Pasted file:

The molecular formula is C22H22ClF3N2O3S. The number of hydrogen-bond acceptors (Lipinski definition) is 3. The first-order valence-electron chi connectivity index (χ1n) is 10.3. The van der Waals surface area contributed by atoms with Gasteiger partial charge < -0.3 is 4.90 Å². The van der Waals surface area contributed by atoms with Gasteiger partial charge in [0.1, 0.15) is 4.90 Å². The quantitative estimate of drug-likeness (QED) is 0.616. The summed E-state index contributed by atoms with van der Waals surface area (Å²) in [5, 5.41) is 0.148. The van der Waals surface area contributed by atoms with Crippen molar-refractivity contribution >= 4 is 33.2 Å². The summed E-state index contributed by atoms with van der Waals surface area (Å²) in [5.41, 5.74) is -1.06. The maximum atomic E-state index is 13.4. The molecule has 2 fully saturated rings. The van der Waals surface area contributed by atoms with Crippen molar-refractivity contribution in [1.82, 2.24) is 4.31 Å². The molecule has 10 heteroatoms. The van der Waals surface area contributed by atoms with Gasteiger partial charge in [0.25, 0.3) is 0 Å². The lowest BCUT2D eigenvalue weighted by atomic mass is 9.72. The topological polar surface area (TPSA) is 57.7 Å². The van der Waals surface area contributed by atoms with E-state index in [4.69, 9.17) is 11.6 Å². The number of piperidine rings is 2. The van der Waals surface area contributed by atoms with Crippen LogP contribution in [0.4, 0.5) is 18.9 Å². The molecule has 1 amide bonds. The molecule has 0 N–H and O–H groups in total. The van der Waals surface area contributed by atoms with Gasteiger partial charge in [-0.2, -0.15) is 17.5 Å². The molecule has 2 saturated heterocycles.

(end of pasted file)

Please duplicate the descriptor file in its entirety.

The molecular formula is C22H22ClF3N2O3S. The number of hydrogen-bond acceptors (Lipinski definition) is 3. The first-order valence-electron chi connectivity index (χ1n) is 10.3. The van der Waals surface area contributed by atoms with Gasteiger partial charge < -0.3 is 4.90 Å². The van der Waals surface area contributed by atoms with Gasteiger partial charge in [0.1, 0.15) is 4.90 Å². The quantitative estimate of drug-likeness (QED) is 0.616. The summed E-state index contributed by atoms with van der Waals surface area (Å²) in [5, 5.41) is 0.148. The van der Waals surface area contributed by atoms with Crippen molar-refractivity contribution >= 4 is 33.2 Å². The summed E-state index contributed by atoms with van der Waals surface area (Å²) in [5.41, 5.74) is -1.06. The maximum atomic E-state index is 13.4. The molecule has 2 fully saturated rings. The van der Waals surface area contributed by atoms with Crippen molar-refractivity contribution in [1.82, 2.24) is 4.31 Å². The molecule has 10 heteroatoms. The van der Waals surface area contributed by atoms with Gasteiger partial charge in [0.25, 0.3) is 0 Å². The lowest BCUT2D eigenvalue weighted by atomic mass is 9.72. The topological polar surface area (TPSA) is 57.7 Å². The van der Waals surface area contributed by atoms with E-state index in [4.69, 9.17) is 11.6 Å². The number of piperidine rings is 2. The van der Waals surface area contributed by atoms with Crippen LogP contribution in [0.4, 0.5) is 18.9 Å². The molecule has 1 amide bonds. The molecule has 0 N–H and O–H groups in total. The van der Waals surface area contributed by atoms with Gasteiger partial charge in [-0.2, -0.15) is 17.5 Å². The molecule has 2 saturated heterocycles.